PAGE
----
Jimmy Kimmel covered a lot in his monologue on Monday’s “Jimmy Kimmel Live,” but he spent particular time talking about something that annoys him and probably most of his viewers: people who use their influence to spread lies about vaccines and COVID-19.
The bit started when Kimmel talked about President Joe Biden’s visit to California Monday to campaign against the attempt to recall Gov. Gavin Newsom.
“Being president is not a fun job right now. Climate change, murder hornets and of course, the relentlessly maddening fact that Joe Biden has to ask people to take a lifesaving vaccine,” Kimmel said.
“It’s like if we were skydiving and he had to convince us to open our parachutes. It is ridiculous,” the host continued. “But this is an interesting statistic: Covid deaths have proven to be much higher in states that voted for Trump.”
Just a quick aside: This is, unfortunately, absolutely true. States led by Republicans have terrible rates of illness and death relative to states that aren’t, with Florida in particular accounting for 20% of all U.S. COVID deaths since the delta variant surge began in June.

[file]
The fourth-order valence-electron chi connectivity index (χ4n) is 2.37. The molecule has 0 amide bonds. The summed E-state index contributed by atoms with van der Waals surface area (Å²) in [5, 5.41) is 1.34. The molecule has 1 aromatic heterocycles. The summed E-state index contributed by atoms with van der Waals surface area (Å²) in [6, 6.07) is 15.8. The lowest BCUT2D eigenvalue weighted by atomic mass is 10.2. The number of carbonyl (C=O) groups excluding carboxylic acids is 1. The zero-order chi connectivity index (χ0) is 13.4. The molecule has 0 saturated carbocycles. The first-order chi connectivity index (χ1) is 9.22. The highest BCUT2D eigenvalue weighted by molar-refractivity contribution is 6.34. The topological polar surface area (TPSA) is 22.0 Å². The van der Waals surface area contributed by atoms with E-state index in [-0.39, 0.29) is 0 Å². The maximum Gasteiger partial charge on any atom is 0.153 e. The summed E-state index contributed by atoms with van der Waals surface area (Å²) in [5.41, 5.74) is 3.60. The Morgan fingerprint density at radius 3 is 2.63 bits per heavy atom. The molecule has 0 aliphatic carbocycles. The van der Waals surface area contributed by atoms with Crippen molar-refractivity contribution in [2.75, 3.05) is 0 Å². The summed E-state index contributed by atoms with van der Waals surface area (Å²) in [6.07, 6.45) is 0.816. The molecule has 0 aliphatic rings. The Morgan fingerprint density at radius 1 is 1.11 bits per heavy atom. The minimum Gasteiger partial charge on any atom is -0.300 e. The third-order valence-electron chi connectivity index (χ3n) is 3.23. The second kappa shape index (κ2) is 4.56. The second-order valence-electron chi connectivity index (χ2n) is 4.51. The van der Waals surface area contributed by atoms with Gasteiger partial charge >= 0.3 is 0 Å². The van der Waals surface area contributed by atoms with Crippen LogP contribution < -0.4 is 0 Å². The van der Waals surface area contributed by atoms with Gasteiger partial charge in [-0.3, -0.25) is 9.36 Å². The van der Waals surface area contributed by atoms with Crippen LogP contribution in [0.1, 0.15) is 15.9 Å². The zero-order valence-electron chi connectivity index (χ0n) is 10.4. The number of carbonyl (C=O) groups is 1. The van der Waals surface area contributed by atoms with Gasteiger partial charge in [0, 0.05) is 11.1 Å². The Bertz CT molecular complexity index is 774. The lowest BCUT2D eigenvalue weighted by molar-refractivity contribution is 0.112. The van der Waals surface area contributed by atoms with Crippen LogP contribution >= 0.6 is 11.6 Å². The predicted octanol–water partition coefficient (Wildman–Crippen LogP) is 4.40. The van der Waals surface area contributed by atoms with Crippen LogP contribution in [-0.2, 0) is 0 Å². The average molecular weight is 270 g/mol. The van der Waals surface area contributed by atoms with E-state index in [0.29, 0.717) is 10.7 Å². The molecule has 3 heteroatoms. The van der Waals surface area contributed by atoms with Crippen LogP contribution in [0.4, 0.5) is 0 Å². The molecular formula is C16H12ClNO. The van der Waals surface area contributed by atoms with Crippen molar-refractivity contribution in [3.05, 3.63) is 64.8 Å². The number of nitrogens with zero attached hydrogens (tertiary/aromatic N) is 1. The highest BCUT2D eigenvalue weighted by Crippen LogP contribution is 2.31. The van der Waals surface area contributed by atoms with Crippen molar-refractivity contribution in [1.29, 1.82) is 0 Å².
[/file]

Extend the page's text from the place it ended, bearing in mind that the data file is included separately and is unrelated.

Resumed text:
“But it’s not just the right wingnuts who are smarter than science,” Kimmel continued. “Lots of the Lululemon crowd is opting out too. These ‘wellness’ influencers, some with big followings, are spreading dangerous misinformation.”
This, sadly, is also true, and Kimmel specifically called out an influencer named Evie Kevish, who frequently shares vaccine misinformation on her social media feeds, according to the Washington Post.
Kevish, Kimmel noted, “calls herself a ‘certified juice therapist’ and once wore a shirt that says ‘VACCINES ARE POISON.'”
“Where do you get certified for juice? ‘That’s right, I have a Masters degree from the University of Jamba?” Kimmel continued. “It’s so nuts. Imagine if you have… let’s say your testicles inflate to the size of a volleyball. It happens. Mostly to men. And now you need to see somebody about it. Who do you go to? A urologist? Or yogachick95, your ‘wellness’ consultant?”
“Here’s a good rule of thumb: Never take medical advice from anyone with abs,” he added. “Or from someone who wears natural deodorant. I’ve smelled how good that stuff works, and guess what? It doesn’t.”
You can watch the whole monologue from Monday’s episode of “Jimmy Kimmel Live” at the top of the page. The bit we singled out begins about four minutes and 45 seconds in.